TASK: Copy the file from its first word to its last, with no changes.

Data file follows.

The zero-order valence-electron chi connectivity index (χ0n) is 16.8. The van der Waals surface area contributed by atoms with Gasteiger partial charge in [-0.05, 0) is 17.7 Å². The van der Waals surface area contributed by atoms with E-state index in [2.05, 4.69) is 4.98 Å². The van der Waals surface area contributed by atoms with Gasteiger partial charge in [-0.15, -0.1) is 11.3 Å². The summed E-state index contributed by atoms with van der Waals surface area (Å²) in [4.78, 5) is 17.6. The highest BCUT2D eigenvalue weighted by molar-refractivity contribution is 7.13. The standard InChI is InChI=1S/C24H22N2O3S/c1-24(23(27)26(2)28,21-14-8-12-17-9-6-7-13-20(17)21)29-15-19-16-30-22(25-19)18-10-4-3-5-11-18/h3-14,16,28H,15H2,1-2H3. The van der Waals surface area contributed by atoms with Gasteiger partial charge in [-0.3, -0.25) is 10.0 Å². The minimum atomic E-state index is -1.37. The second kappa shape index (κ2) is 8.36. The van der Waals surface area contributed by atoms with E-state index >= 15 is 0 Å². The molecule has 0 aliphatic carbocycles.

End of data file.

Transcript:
The zero-order valence-electron chi connectivity index (χ0n) is 16.8. The van der Waals surface area contributed by atoms with Gasteiger partial charge in [-0.05, 0) is 17.7 Å². The van der Waals surface area contributed by atoms with E-state index in [2.05, 4.69) is 4.98 Å². The van der Waals surface area contributed by atoms with Gasteiger partial charge in [-0.15, -0.1) is 11.3 Å². The summed E-state index contributed by atoms with van der Waals surface area (Å²) in [4.78, 5) is 17.6. The highest BCUT2D eigenvalue weighted by molar-refractivity contribution is 7.13. The standard InChI is InChI=1S/C24H22N2O3S/c1-24(23(27)26(2)28,21-14-8-12-17-9-6-7-13-20(17)21)29-15-19-16-30-22(25-19)18-10-4-3-5-11-18/h3-14,16,28H,15H2,1-2H3. The van der Waals surface area contributed by atoms with Gasteiger partial charge in [-0.3, -0.25) is 10.0 Å². The minimum atomic E-state index is -1.37. The second kappa shape index (κ2) is 8.36. The van der Waals surface area contributed by atoms with E-state index >= 15 is 0 Å². The molecule has 0 aliphatic carbocycles.